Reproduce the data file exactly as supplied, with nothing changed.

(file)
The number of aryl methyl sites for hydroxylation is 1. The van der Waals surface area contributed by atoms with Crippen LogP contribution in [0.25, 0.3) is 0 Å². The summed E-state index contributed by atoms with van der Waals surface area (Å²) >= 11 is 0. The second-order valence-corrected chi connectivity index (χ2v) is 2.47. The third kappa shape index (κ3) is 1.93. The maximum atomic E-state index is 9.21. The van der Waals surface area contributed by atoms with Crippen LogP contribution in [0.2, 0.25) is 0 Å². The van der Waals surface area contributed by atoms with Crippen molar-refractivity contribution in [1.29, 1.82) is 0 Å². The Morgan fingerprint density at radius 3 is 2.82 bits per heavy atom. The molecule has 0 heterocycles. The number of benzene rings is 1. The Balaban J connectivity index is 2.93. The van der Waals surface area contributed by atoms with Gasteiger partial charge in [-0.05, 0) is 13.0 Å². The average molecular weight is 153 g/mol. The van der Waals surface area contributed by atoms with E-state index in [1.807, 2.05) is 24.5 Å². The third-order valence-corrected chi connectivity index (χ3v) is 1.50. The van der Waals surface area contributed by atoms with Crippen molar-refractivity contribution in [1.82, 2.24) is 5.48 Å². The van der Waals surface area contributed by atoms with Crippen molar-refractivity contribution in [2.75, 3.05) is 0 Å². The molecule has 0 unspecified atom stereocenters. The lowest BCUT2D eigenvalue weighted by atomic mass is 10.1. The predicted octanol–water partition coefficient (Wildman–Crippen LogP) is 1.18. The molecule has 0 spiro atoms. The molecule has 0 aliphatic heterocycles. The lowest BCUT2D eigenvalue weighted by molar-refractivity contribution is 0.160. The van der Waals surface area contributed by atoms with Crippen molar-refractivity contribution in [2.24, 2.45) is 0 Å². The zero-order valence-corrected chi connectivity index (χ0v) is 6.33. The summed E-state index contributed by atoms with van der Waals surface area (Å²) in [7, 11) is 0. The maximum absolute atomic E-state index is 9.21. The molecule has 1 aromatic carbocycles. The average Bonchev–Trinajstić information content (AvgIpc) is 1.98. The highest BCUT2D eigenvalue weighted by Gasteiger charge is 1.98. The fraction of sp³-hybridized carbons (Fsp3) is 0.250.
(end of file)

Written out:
The number of aryl methyl sites for hydroxylation is 1. The van der Waals surface area contributed by atoms with Crippen LogP contribution in [0.25, 0.3) is 0 Å². The summed E-state index contributed by atoms with van der Waals surface area (Å²) >= 11 is 0. The second-order valence-corrected chi connectivity index (χ2v) is 2.47. The third kappa shape index (κ3) is 1.93. The maximum atomic E-state index is 9.21. The van der Waals surface area contributed by atoms with Crippen LogP contribution in [0.2, 0.25) is 0 Å². The van der Waals surface area contributed by atoms with Crippen molar-refractivity contribution in [1.29, 1.82) is 0 Å². The Morgan fingerprint density at radius 3 is 2.82 bits per heavy atom. The molecule has 0 heterocycles. The number of benzene rings is 1. The Balaban J connectivity index is 2.93. The van der Waals surface area contributed by atoms with Gasteiger partial charge in [-0.05, 0) is 13.0 Å². The average molecular weight is 153 g/mol. The van der Waals surface area contributed by atoms with E-state index in [1.807, 2.05) is 24.5 Å². The third-order valence-corrected chi connectivity index (χ3v) is 1.50. The van der Waals surface area contributed by atoms with Crippen molar-refractivity contribution in [1.82, 2.24) is 5.48 Å². The van der Waals surface area contributed by atoms with Crippen molar-refractivity contribution in [2.75, 3.05) is 0 Å². The molecule has 0 unspecified atom stereocenters. The lowest BCUT2D eigenvalue weighted by atomic mass is 10.1. The predicted octanol–water partition coefficient (Wildman–Crippen LogP) is 1.18. The molecule has 0 spiro atoms. The molecule has 0 aliphatic heterocycles. The lowest BCUT2D eigenvalue weighted by molar-refractivity contribution is 0.160. The van der Waals surface area contributed by atoms with Crippen molar-refractivity contribution in [2.24, 2.45) is 0 Å². The zero-order valence-corrected chi connectivity index (χ0v) is 6.33. The summed E-state index contributed by atoms with van der Waals surface area (Å²) in [7, 11) is 0. The maximum absolute atomic E-state index is 9.21. The molecule has 1 aromatic carbocycles. The average Bonchev–Trinajstić information content (AvgIpc) is 1.98. The highest BCUT2D eigenvalue weighted by Gasteiger charge is 1.98. The fraction of sp³-hybridized carbons (Fsp3) is 0.250.